Bank Hackers Steal Millions via Malware
PALO ALTO, Calif. — In late 2013, an A.T.M. in Kiev started dispensing cash at seemingly random times of day. No one had put in a card or touched a button. Cameras showed that the piles of money had been swept up by customers who appeared lucky to be there at the right moment.
But when a Russian cybersecurity firm, Kaspersky Lab, was called to Ukraine to investigate, it discovered that the errant machine was the least of the bank’s problems.
The bank’s internal computers, used by employees who process daily transfers and conduct bookkeeping, had been penetrated by malware that allowed cybercriminals to record their every move. The malicious software lurked for months, sending back video feeds and images that told a criminal group — including Russians, Chinese and Europeans — how the bank conducted its daily routines, according to the investigators.
Then the group impersonated bank officers, not only turning on various cash machines, but also transferring millions of dollars from banks in Russia, Japan, Switzerland, the United States and the Netherlands into dummy accounts set up in other countries.
In a report to be published on Monday, and provided in advance to The New York Times, Kaspersky Lab says that the scope of this attack on more than 100 banks and other financial institutions in 30 nations could make it one of the largest bank thefts ever — and one conducted without the usual signs of robbery.
The Moscow-based firm says that because of nondisclosure agreements with the banks that were hit, it cannot name them. Officials at the White House and the F.B.I. have been briefed on the findings, but say that it will take time to confirm them and assess the losses.
Kaspersky Lab says it has seen evidence of $300 million in theft through clients, and believes the total could be triple that. But that projection is impossible to verify because the thefts were limited to $10 million a transaction, though some banks were hit several times. In many cases the hauls were more modest, presumably to avoid setting off alarms.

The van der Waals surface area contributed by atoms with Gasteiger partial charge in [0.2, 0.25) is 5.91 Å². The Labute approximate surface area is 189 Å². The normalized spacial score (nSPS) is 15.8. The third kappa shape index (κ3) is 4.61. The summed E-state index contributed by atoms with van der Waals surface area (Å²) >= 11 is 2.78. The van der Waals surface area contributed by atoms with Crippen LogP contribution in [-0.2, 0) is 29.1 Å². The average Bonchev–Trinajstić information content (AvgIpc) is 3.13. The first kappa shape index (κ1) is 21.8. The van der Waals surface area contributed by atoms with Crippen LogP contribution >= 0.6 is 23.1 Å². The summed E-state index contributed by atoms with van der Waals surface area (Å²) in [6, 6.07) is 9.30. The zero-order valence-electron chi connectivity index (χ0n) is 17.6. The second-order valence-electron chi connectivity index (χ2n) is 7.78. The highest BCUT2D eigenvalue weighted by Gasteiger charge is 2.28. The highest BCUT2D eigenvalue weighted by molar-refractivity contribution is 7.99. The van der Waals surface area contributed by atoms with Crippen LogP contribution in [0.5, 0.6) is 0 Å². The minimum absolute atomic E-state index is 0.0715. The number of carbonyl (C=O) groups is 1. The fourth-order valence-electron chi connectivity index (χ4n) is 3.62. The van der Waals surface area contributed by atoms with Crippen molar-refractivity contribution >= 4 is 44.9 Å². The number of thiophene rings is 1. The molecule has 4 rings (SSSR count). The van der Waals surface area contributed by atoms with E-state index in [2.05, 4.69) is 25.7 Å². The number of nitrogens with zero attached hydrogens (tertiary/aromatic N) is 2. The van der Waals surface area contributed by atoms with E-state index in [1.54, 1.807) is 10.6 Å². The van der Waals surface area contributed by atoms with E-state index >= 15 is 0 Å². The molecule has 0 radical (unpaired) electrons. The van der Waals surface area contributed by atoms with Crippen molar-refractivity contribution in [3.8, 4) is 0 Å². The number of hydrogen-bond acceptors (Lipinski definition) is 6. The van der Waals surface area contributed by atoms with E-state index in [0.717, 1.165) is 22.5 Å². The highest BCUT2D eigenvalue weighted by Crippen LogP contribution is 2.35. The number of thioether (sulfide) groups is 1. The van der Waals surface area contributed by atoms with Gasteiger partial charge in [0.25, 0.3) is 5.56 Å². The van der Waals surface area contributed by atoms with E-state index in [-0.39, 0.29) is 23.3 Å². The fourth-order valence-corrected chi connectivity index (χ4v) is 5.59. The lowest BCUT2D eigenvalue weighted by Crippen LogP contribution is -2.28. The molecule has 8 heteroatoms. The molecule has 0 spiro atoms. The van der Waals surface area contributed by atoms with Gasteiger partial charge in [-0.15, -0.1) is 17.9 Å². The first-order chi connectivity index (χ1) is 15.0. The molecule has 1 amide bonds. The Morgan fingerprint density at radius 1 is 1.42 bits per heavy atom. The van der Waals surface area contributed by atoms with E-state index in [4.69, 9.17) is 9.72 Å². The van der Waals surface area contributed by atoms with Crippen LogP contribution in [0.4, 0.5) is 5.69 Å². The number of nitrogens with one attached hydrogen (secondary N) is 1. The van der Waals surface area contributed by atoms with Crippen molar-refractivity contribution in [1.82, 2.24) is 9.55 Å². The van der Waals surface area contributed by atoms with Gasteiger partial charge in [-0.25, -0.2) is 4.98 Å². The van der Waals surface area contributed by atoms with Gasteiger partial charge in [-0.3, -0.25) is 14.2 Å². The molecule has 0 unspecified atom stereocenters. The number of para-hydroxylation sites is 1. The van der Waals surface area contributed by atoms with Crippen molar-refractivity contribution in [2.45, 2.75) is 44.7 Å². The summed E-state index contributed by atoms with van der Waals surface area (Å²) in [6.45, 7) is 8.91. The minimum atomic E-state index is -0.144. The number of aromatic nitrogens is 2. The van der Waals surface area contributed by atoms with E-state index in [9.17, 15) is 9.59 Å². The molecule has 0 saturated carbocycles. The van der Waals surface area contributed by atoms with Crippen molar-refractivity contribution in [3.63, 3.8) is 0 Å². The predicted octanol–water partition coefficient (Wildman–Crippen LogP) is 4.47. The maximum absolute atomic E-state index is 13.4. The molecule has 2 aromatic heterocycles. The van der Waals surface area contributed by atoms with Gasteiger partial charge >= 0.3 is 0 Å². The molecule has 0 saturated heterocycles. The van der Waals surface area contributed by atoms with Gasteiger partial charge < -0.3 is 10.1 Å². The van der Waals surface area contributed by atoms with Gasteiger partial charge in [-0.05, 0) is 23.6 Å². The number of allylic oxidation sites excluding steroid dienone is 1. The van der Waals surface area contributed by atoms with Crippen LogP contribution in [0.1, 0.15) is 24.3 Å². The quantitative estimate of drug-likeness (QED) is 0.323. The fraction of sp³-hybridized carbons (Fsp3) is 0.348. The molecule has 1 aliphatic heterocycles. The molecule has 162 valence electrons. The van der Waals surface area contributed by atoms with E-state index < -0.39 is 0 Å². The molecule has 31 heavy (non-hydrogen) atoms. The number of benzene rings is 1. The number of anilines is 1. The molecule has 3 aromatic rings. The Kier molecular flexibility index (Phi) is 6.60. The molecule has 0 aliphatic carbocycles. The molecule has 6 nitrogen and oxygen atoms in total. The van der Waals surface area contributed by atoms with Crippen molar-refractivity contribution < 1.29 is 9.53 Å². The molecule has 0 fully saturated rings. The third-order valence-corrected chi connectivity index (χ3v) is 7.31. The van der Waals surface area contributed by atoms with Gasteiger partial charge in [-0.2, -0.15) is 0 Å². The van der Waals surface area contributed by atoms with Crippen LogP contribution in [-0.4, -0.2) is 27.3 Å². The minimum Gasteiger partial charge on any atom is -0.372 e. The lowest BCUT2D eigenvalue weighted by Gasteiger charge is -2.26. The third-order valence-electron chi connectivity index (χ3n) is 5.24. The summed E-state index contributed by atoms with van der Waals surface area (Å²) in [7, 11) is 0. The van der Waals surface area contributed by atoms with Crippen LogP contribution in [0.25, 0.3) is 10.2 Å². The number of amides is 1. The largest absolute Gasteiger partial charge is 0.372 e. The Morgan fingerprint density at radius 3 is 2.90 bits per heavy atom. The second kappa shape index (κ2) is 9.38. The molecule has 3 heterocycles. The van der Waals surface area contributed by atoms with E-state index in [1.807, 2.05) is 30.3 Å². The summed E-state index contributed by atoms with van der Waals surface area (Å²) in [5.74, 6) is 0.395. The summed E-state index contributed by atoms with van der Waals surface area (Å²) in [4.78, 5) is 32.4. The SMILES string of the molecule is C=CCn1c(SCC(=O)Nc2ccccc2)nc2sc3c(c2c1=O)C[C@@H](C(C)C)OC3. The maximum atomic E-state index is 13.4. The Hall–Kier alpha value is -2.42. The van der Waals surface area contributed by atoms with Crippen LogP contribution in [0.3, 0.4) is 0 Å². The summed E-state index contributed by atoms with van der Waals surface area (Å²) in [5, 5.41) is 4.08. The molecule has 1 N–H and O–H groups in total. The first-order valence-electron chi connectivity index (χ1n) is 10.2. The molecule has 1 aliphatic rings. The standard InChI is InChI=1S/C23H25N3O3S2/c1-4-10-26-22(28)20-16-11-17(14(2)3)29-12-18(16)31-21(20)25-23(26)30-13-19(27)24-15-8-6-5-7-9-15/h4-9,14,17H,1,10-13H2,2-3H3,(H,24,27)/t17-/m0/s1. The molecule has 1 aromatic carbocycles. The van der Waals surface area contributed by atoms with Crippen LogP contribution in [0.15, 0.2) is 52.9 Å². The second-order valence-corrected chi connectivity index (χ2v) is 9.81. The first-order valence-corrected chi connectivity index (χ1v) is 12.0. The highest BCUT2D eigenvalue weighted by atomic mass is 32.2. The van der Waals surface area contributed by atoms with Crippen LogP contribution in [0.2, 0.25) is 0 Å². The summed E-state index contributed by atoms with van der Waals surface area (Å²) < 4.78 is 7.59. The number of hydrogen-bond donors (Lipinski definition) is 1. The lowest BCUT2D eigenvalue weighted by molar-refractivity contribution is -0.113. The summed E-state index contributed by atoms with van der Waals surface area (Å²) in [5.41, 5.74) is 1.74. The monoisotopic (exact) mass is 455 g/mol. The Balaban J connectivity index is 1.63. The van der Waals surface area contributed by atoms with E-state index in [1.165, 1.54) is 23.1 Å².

The majority of the targets were in Russia, but many were in Japan, the United States and Europe.
No bank has come forward acknowledging the theft, a common problem that President Obama alluded to on Friday when he attended the first White House summit meeting on cybersecurity and consumer protection at Stanford University. He urged passage of a law that would require public disclosure of any breach that compromised personal or financial information.
But the industry consortium that alerts banks to malicious activity, the Financial Services Information Sharing and Analysis Center, said in a statement that “our members are aware of this activity. We have disseminated intelligence on this attack to the members,” and that “some briefings were also provided by law enforcement entities.”
The American Bankers Association declined to comment, and an executive there, Douglas Johnson, said the group would let the financial services center’s statement serve as the only comment. Investigators at Interpol said their digital crimes specialists in Singapore were coordinating an investigation with law enforcement in affected countries. In the Netherlands, the Dutch High Tech Crime Unit, a division of the Dutch National Police that investigates some of the world’s most advanced financial cybercrime, has also been briefed.
The silence around the investigation appears motivated in part by the reluctance of banks to concede that their systems were so easily penetrated, and in part by the fact that the attacks appear to be continuing.